Microsoft software accelerated laptops with discrete and integrated graphics by

Microsoft software accelerated laptops with discrete and integrated graphics by 16%

Microsoft offers a solution “Basic problem of modern hybrid laptops” In this context, “hybrid” refers to laptops equipped with both integrated and discrete graphics. They can work together to improve power efficiency by distributing the graphics load between each other depending on complexity. However, the use of this combined System has its disadvantages.

    Image source: Dell

Image source: Dell

In laptops with hybrid graphics, the integrated graphics unit (iGPU) of the CPU is usually connected directly to the laptop’s display. Discrete graphics cards (dGPU/eGPU), in turn, have the task of processing visual effects, which are then transferred to the iGPU for display on the laptop screen. This scheme allows you to achieve a balance between graphics performance and energy efficiency. Resource-intensive tasks are shifted to discrete graphics cards to improve performance, and energy costs are reduced thanks to the iGPU, whose job is to display graphics on the screen.

For games that require higher graphics performance, the bottleneck with this design is the iGPU, which can prevent individual graphics from reaching their full performance potential. Technologies such as NVIDIA Advanced Optimus and AMD Smart Access Graphics use a multiplexer (Mux) to solve this problem. This allows you to transfer all tasks in games to the dGPU and only use the integrated iGPU for everyday tasks. This feature eliminates the need for data transfer between the integrated and discrete GPU, ensuring maximum gaming performance.

    How multiplexers are used in laptops.  Image source: Misairu-G/Github.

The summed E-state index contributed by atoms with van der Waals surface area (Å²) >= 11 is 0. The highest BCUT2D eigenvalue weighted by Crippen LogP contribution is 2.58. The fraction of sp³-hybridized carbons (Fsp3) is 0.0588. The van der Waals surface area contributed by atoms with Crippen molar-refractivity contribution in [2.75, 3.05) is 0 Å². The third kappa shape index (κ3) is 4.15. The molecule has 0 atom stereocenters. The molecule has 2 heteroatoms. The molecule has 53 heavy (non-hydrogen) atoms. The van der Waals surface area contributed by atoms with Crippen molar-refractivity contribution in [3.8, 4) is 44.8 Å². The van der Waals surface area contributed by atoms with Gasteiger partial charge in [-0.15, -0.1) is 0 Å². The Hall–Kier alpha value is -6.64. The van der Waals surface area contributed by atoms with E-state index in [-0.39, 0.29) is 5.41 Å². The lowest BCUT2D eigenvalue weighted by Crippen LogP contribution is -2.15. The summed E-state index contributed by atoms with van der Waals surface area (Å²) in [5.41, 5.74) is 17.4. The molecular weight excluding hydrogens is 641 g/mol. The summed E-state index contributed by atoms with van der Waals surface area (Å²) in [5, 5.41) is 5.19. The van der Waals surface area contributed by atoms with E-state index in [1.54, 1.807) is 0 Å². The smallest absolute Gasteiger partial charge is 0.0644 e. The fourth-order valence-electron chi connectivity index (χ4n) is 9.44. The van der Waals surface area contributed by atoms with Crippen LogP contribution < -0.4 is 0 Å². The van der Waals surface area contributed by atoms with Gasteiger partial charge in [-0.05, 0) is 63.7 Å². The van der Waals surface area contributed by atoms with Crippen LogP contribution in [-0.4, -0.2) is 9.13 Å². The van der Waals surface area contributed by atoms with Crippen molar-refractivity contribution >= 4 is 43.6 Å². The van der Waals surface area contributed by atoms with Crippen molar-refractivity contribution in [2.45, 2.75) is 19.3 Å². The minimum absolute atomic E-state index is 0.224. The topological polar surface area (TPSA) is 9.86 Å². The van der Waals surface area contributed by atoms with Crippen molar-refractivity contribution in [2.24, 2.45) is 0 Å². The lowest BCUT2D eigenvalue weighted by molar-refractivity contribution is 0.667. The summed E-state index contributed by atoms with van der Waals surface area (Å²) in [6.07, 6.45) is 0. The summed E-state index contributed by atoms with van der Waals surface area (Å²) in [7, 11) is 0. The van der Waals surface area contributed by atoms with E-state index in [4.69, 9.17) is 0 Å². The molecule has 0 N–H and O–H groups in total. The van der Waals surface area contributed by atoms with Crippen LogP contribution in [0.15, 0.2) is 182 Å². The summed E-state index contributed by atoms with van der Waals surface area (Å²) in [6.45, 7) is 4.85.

How multiplexers are used in laptops. Image source: Misairu-G/Github.

However, not all laptops are equipped with a hybrid graphics subsystem with a multiplexer, which leads to an increase in the overall power consumption of the system. In this case, the image drawn by the discrete graphics processor is still sent through the iGPU to be displayed on the screen. This creates bottlenecks and is unlikely to have a positive impact on performance.

The “Cross Adapter Scan-Out System” (CASO) software function developed by Microsoft simplifies the operation of the graphics subsystem of laptops that do not have a multiplexer or of laptops on which it is not activated. CASO allows you to ignore the presence of integrated graphics and transmit the image drawn by a discrete GPU directly to the screen. This results in improved graphics performance and reduced display latency.

Microsoft says that on average, FPS (frames per second) increases by 16% and display latency is reduced by 27% when using CASO. Additionally, this software feature reduces the number of TDR (Timeout Detection and Recover Events) or graphics driver timeouts by 45%, making laptops more stable overall.

“We first released CASO with DirectX 11 support in 2021 and added support for DirectX 12 in early 2023. This means that CASO is now supported on virtually all PCs.” In our tests with a selection of popular PC games, we saw an average increase in FPS of 16 percent and a reduction in latency of 27 percent. In addition, CASO reduced the number of driver timeouts by 45%.”the company says in its blog.

According to Microsoft, the technology is already part of the Windows 11 operating system. The company said CASO will work with all GeForce GPUs that use driver version r515 or later. The Intel platform requires an 11th Generation or higher Core processor with integrated Intel Xe graphics and WDDM 3.0 driver or higher. AMD requires a Ryzen 6000 series processor or higher with Radeon graphics and WDDM 3.1 driver or higher.

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Johnson Smith

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